John Ralston Saul has something to say on whether a meritocracy is even something to desire, in his 2001 book, “On Equilibrium:” (p. 7 of the paperback edition) “A meritocracy, on the other hand, is so busy concentrating on efficiently identifying who is best and pushing him to the fore that it shuts down its confidence in the rest of us – those of us turning our door handles and willing to contribute, each in her own way and at her own level. The whole idea of a society of winners – a place known above all for its best – leads with surprising speed to a narrow pyramidal social structure. And then to division and widespread passivity. That in turn leads to false populism and mediocrity; to a world obsessed by bread and circuses, Heroes and the need for leadership.

So, do you see why the very rich assholes and their front men, like Ben Shapiro, like the idea that we are a meritocracy? It reinforces the very polarized structure they have already created. The one that has them on top of the pyramid.

They have waged a class war . . . and won. Now what do we do?

Capitalism Fails Again

Filed under: Economics,Politics,Reason — Steve Ruis @ 8:02 am
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This is a fascinating post on Medium.com about the shipping issues we currently face: I’m A Twenty Year Truck Driver, I Will Tell You Why America’s “Shipping Crisis” Will Not End.

This is another example of capitalism failing badly. When you read this article note that none of the involved players has an incentive to solve their part of the problem and that they are sitting back waiting for “government” to step in and pay for the needed changes.

This is another example of capitalism failing badly.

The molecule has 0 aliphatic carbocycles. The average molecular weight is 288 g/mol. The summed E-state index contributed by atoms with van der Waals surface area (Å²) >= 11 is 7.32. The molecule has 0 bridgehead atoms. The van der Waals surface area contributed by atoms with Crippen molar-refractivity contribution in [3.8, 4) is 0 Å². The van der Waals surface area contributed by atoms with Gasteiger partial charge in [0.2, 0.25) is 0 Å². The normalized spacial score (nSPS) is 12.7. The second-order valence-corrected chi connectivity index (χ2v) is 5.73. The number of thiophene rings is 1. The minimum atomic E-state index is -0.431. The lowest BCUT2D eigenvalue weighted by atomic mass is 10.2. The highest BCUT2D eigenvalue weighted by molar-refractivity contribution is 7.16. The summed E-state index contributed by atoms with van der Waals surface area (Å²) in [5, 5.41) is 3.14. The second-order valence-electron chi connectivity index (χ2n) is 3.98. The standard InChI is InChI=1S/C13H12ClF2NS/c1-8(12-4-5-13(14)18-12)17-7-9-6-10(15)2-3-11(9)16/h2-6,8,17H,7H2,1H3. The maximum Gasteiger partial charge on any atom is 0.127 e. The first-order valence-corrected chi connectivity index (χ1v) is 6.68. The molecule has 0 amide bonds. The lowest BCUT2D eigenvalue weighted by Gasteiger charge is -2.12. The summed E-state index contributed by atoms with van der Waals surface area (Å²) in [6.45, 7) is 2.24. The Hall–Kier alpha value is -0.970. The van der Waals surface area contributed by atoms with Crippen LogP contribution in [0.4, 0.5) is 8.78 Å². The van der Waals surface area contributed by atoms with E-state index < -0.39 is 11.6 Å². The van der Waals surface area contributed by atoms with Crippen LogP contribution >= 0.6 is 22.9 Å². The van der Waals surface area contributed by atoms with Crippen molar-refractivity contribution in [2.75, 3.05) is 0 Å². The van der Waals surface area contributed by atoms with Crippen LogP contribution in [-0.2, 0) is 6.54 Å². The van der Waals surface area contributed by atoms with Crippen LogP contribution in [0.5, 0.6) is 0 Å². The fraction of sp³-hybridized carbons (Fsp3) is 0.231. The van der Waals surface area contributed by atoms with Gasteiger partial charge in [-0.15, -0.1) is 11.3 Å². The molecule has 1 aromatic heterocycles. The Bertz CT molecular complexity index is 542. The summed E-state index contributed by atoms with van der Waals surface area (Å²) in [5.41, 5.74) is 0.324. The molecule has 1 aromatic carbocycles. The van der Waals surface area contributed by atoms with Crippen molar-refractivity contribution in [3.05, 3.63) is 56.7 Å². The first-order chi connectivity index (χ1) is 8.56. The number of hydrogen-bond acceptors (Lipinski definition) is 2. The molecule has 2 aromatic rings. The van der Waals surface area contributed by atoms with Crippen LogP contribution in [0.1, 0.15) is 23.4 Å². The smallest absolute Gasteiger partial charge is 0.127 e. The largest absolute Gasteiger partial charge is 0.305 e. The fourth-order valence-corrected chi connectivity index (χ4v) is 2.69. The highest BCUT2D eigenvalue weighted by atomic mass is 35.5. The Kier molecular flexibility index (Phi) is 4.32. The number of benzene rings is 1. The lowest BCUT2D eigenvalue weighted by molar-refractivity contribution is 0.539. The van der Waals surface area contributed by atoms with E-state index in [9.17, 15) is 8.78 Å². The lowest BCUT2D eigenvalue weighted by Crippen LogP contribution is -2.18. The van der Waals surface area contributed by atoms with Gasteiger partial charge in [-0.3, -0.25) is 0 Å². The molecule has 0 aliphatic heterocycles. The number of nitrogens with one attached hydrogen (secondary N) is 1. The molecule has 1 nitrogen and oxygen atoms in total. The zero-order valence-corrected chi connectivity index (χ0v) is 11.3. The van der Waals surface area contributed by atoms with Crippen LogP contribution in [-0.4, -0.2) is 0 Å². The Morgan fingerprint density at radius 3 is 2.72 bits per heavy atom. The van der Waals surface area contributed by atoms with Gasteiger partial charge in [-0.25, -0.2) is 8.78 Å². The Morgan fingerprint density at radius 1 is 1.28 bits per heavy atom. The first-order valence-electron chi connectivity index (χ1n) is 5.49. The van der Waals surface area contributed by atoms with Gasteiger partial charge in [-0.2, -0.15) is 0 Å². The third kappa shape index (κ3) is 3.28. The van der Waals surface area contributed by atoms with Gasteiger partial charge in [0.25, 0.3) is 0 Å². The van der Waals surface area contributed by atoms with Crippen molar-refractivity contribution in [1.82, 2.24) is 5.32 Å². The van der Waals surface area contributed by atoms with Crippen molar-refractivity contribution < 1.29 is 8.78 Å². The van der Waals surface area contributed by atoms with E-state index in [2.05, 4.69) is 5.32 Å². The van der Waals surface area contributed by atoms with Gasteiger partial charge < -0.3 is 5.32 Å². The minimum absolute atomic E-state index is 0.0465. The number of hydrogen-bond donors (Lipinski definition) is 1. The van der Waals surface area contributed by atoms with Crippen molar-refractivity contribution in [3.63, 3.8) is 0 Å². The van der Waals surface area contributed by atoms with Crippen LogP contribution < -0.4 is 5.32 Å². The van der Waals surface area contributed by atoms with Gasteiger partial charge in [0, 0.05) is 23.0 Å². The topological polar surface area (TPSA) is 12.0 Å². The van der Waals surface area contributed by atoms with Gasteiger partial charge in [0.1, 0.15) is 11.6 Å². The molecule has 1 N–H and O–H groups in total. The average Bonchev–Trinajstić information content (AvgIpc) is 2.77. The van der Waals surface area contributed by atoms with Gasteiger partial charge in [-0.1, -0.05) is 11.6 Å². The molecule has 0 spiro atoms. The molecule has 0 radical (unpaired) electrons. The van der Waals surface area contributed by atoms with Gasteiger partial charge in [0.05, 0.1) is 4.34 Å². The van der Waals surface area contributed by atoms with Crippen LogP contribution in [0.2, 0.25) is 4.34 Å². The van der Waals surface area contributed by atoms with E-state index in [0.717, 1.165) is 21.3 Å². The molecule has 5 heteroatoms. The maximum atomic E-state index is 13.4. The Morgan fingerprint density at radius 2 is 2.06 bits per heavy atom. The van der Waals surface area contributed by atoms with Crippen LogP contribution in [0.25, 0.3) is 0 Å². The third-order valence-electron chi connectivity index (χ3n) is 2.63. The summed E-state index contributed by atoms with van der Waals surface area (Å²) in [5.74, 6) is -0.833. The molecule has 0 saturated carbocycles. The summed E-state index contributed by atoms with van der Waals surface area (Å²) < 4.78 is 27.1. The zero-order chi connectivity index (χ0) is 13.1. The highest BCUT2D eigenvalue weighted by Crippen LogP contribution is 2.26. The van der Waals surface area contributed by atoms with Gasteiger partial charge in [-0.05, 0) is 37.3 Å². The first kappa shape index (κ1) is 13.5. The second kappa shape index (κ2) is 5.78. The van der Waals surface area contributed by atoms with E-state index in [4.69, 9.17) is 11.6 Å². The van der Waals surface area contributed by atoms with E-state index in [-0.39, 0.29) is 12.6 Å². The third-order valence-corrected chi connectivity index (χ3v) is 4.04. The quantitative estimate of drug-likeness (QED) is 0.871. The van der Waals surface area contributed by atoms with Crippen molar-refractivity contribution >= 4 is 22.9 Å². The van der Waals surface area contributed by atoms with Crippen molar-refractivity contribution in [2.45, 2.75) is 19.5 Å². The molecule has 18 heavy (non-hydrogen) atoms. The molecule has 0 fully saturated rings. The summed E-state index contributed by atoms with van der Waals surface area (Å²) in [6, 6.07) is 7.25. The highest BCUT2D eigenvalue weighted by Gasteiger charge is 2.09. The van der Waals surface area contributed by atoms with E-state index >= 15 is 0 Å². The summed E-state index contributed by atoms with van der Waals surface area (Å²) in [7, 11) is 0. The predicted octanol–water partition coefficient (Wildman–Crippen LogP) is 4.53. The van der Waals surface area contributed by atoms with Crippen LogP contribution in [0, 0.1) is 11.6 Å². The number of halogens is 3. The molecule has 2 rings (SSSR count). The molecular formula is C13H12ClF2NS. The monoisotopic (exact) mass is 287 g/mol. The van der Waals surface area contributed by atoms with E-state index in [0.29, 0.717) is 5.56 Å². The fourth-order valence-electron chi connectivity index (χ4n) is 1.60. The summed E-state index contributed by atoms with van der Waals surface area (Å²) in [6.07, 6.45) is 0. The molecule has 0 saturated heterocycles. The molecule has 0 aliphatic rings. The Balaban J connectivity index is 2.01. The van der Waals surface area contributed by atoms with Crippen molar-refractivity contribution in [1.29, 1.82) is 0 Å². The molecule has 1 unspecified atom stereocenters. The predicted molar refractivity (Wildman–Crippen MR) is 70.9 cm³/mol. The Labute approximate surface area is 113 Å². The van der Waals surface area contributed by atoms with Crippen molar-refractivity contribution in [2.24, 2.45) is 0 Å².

This is not the first occasion of this happening. Take our electrical grid, for example. Analyses going back decades state that it is a shambles compared to what we need and that it constitutes a strategic weakness, that is a political bad actor, expending little in the way of resources, could bring the grid down for days or weeks, crippling our economy. None of the component parts of the system, however want to pay for upgrading their segment as it will be expensive, so they are sitting back, waiting for federal funding for the needed upgrades.

And, I suppose you haven’t notice the state mobilizing to repair the bridges, roads, and whatnot under their oversight. No? Neither have I.

Investing large amounts of funds in infrastructure is not something any corporation is interested in now, because there are no incentives for doing so.

So, the next time you hear someone extolling the magical benefits of capitalism, you might want to ask them about a few of these “issues” for which capitalism’s only response is to pretend it is socialism.

November 2, 2021

More Brilliance by Ian Welsh

Filed under: Economics,History,Politics — Steve Ruis @ 8:04 am
Tags: ,